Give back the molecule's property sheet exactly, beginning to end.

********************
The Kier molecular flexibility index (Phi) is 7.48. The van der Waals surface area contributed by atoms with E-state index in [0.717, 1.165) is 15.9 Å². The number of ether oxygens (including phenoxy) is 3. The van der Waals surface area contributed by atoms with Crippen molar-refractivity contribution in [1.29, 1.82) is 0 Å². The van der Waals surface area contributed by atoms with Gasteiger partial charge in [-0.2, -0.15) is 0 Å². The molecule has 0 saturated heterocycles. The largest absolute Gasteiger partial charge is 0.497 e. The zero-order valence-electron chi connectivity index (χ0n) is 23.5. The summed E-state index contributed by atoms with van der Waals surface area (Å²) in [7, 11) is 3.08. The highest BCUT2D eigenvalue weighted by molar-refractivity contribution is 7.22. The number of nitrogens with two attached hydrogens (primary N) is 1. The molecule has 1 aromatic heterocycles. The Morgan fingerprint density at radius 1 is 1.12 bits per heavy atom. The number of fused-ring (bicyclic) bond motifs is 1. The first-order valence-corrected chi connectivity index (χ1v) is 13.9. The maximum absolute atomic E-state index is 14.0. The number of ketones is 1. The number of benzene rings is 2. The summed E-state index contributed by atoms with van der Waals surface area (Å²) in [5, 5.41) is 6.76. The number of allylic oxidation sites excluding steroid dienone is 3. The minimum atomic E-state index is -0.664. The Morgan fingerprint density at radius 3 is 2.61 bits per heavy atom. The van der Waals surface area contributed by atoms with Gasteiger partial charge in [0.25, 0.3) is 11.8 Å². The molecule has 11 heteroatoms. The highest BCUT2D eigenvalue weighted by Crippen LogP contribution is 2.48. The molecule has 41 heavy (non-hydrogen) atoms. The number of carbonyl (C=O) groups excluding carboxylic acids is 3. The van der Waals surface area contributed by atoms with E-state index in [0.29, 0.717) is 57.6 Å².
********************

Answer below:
The Kier molecular flexibility index (Phi) is 7.48. The van der Waals surface area contributed by atoms with E-state index in [0.717, 1.165) is 15.9 Å². The number of ether oxygens (including phenoxy) is 3. The van der Waals surface area contributed by atoms with Crippen molar-refractivity contribution in [1.29, 1.82) is 0 Å². The van der Waals surface area contributed by atoms with Gasteiger partial charge in [-0.2, -0.15) is 0 Å². The molecule has 0 saturated heterocycles. The largest absolute Gasteiger partial charge is 0.497 e. The zero-order valence-electron chi connectivity index (χ0n) is 23.5. The summed E-state index contributed by atoms with van der Waals surface area (Å²) in [7, 11) is 3.08. The highest BCUT2D eigenvalue weighted by molar-refractivity contribution is 7.22. The number of nitrogens with two attached hydrogens (primary N) is 1. The molecule has 1 aromatic heterocycles. The Morgan fingerprint density at radius 1 is 1.12 bits per heavy atom. The number of fused-ring (bicyclic) bond motifs is 1. The first-order valence-corrected chi connectivity index (χ1v) is 13.9. The maximum absolute atomic E-state index is 14.0. The number of ketones is 1. The number of benzene rings is 2. The summed E-state index contributed by atoms with van der Waals surface area (Å²) in [5, 5.41) is 6.76. The number of allylic oxidation sites excluding steroid dienone is 3. The minimum atomic E-state index is -0.664. The Morgan fingerprint density at radius 3 is 2.61 bits per heavy atom. The van der Waals surface area contributed by atoms with Gasteiger partial charge in [0.25, 0.3) is 11.8 Å². The molecule has 11 heteroatoms. The highest BCUT2D eigenvalue weighted by Crippen LogP contribution is 2.48. The molecule has 41 heavy (non-hydrogen) atoms. The number of carbonyl (C=O) groups excluding carboxylic acids is 3. The van der Waals surface area contributed by atoms with E-state index in [0.29, 0.717) is 57.6 Å².